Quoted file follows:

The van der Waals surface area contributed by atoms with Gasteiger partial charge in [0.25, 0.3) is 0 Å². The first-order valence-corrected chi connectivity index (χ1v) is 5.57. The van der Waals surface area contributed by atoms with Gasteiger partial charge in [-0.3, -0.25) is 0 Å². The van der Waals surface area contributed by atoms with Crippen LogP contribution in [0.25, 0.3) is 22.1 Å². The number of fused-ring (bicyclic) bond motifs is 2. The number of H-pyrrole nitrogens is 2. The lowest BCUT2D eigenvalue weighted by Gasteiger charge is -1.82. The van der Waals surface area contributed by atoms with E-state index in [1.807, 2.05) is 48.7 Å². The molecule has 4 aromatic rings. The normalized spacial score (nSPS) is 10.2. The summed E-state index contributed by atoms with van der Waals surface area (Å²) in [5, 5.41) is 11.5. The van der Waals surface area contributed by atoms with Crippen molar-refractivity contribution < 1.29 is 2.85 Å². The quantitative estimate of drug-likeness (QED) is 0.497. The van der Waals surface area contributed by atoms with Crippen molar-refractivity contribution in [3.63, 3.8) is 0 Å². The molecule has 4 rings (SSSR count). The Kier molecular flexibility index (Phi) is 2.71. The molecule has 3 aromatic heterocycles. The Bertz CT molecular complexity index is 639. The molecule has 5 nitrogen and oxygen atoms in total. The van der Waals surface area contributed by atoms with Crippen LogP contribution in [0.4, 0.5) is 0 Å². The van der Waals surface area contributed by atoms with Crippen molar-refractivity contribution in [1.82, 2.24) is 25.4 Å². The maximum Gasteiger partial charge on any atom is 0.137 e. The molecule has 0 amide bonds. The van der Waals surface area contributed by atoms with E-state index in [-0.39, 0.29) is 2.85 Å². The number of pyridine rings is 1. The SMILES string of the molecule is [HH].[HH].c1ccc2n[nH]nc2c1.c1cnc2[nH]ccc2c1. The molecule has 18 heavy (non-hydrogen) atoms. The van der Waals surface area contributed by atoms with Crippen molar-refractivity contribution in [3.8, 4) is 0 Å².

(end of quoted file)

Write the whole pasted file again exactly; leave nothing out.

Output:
The van der Waals surface area contributed by atoms with Gasteiger partial charge in [0.25, 0.3) is 0 Å². The first-order valence-corrected chi connectivity index (χ1v) is 5.57. The van der Waals surface area contributed by atoms with Gasteiger partial charge in [-0.3, -0.25) is 0 Å². The van der Waals surface area contributed by atoms with Crippen LogP contribution in [0.25, 0.3) is 22.1 Å². The number of fused-ring (bicyclic) bond motifs is 2. The number of H-pyrrole nitrogens is 2. The lowest BCUT2D eigenvalue weighted by Gasteiger charge is -1.82. The van der Waals surface area contributed by atoms with E-state index in [1.807, 2.05) is 48.7 Å². The molecule has 4 aromatic rings. The normalized spacial score (nSPS) is 10.2. The summed E-state index contributed by atoms with van der Waals surface area (Å²) in [5, 5.41) is 11.5. The van der Waals surface area contributed by atoms with Crippen molar-refractivity contribution < 1.29 is 2.85 Å². The quantitative estimate of drug-likeness (QED) is 0.497. The van der Waals surface area contributed by atoms with Crippen molar-refractivity contribution in [3.63, 3.8) is 0 Å². The molecule has 4 rings (SSSR count). The Kier molecular flexibility index (Phi) is 2.71. The molecule has 3 aromatic heterocycles. The Bertz CT molecular complexity index is 639. The molecule has 5 nitrogen and oxygen atoms in total. The van der Waals surface area contributed by atoms with Crippen LogP contribution in [0.4, 0.5) is 0 Å². The van der Waals surface area contributed by atoms with Crippen molar-refractivity contribution in [1.82, 2.24) is 25.4 Å². The maximum Gasteiger partial charge on any atom is 0.137 e. The molecule has 0 amide bonds. The van der Waals surface area contributed by atoms with E-state index in [-0.39, 0.29) is 2.85 Å². The number of pyridine rings is 1. The SMILES string of the molecule is [HH].[HH].c1ccc2n[nH]nc2c1.c1cnc2[nH]ccc2c1. The molecule has 18 heavy (non-hydrogen) atoms. The van der Waals surface area contributed by atoms with Crippen molar-refractivity contribution in [3.8, 4) is 0 Å².